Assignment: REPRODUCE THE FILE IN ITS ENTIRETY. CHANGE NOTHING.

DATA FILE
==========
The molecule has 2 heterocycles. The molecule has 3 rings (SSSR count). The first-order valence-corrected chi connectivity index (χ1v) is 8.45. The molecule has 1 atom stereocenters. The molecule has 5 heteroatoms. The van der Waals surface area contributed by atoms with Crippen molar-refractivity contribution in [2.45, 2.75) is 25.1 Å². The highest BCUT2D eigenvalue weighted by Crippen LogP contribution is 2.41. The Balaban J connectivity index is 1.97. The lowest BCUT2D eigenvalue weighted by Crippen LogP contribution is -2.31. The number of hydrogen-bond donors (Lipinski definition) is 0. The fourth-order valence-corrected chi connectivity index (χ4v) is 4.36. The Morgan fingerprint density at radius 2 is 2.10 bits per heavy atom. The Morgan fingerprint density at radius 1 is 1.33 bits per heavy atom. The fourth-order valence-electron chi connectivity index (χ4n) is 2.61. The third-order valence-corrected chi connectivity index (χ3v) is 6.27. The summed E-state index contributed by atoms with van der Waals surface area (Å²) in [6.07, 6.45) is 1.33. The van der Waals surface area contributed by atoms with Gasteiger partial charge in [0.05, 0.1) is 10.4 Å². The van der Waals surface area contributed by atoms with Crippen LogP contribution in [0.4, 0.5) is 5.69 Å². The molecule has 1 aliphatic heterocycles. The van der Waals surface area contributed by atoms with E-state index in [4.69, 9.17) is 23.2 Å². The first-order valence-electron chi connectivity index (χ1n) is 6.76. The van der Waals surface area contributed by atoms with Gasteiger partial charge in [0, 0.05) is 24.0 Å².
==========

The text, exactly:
The molecule has 2 heterocycles. The molecule has 3 rings (SSSR count). The first-order valence-corrected chi connectivity index (χ1v) is 8.45. The molecule has 1 atom stereocenters. The molecule has 5 heteroatoms. The van der Waals surface area contributed by atoms with Crippen molar-refractivity contribution in [2.45, 2.75) is 25.1 Å². The highest BCUT2D eigenvalue weighted by Crippen LogP contribution is 2.41. The Balaban J connectivity index is 1.97. The lowest BCUT2D eigenvalue weighted by Crippen LogP contribution is -2.31. The number of hydrogen-bond donors (Lipinski definition) is 0. The fourth-order valence-corrected chi connectivity index (χ4v) is 4.36. The Morgan fingerprint density at radius 2 is 2.10 bits per heavy atom. The Morgan fingerprint density at radius 1 is 1.33 bits per heavy atom. The fourth-order valence-electron chi connectivity index (χ4n) is 2.61. The third-order valence-corrected chi connectivity index (χ3v) is 6.27. The summed E-state index contributed by atoms with van der Waals surface area (Å²) in [6.07, 6.45) is 1.33. The van der Waals surface area contributed by atoms with Gasteiger partial charge in [0.05, 0.1) is 10.4 Å². The van der Waals surface area contributed by atoms with Crippen LogP contribution in [0.4, 0.5) is 5.69 Å². The molecule has 1 aliphatic heterocycles. The van der Waals surface area contributed by atoms with E-state index in [4.69, 9.17) is 23.2 Å². The first-order valence-electron chi connectivity index (χ1n) is 6.76. The van der Waals surface area contributed by atoms with Gasteiger partial charge in [0, 0.05) is 24.0 Å².